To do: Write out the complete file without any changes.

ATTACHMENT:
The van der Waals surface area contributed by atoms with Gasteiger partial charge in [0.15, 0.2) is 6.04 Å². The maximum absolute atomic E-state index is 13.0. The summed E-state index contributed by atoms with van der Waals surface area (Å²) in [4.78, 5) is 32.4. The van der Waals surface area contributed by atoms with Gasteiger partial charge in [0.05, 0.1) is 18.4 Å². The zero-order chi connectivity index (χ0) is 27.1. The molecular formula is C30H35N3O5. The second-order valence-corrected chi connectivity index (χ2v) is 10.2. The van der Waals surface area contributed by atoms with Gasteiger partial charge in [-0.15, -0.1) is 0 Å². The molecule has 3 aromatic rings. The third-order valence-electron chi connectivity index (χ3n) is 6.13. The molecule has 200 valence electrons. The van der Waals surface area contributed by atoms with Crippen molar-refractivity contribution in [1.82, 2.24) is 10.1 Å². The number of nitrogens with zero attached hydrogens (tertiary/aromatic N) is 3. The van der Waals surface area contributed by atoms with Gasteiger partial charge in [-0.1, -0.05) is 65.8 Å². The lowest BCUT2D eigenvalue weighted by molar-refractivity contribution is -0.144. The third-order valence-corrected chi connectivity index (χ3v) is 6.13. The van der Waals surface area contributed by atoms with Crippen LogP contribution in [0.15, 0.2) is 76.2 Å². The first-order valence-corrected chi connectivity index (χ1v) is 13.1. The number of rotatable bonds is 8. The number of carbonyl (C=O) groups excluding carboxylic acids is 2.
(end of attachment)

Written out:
The van der Waals surface area contributed by atoms with Gasteiger partial charge in [0.15, 0.2) is 6.04 Å². The maximum absolute atomic E-state index is 13.0. The summed E-state index contributed by atoms with van der Waals surface area (Å²) in [4.78, 5) is 32.4. The van der Waals surface area contributed by atoms with Gasteiger partial charge in [0.05, 0.1) is 18.4 Å². The zero-order chi connectivity index (χ0) is 27.1. The molecular formula is C30H35N3O5. The second-order valence-corrected chi connectivity index (χ2v) is 10.2. The van der Waals surface area contributed by atoms with Gasteiger partial charge in [-0.15, -0.1) is 0 Å². The molecule has 3 aromatic rings. The third-order valence-electron chi connectivity index (χ3n) is 6.13. The molecule has 200 valence electrons. The van der Waals surface area contributed by atoms with Crippen molar-refractivity contribution in [1.82, 2.24) is 10.1 Å². The number of nitrogens with zero attached hydrogens (tertiary/aromatic N) is 3. The van der Waals surface area contributed by atoms with Gasteiger partial charge in [-0.1, -0.05) is 65.8 Å². The lowest BCUT2D eigenvalue weighted by molar-refractivity contribution is -0.144. The third-order valence-corrected chi connectivity index (χ3v) is 6.13. The van der Waals surface area contributed by atoms with Crippen LogP contribution in [0.15, 0.2) is 76.2 Å². The first-order valence-corrected chi connectivity index (χ1v) is 13.1. The number of rotatable bonds is 8. The number of carbonyl (C=O) groups excluding carboxylic acids is 2.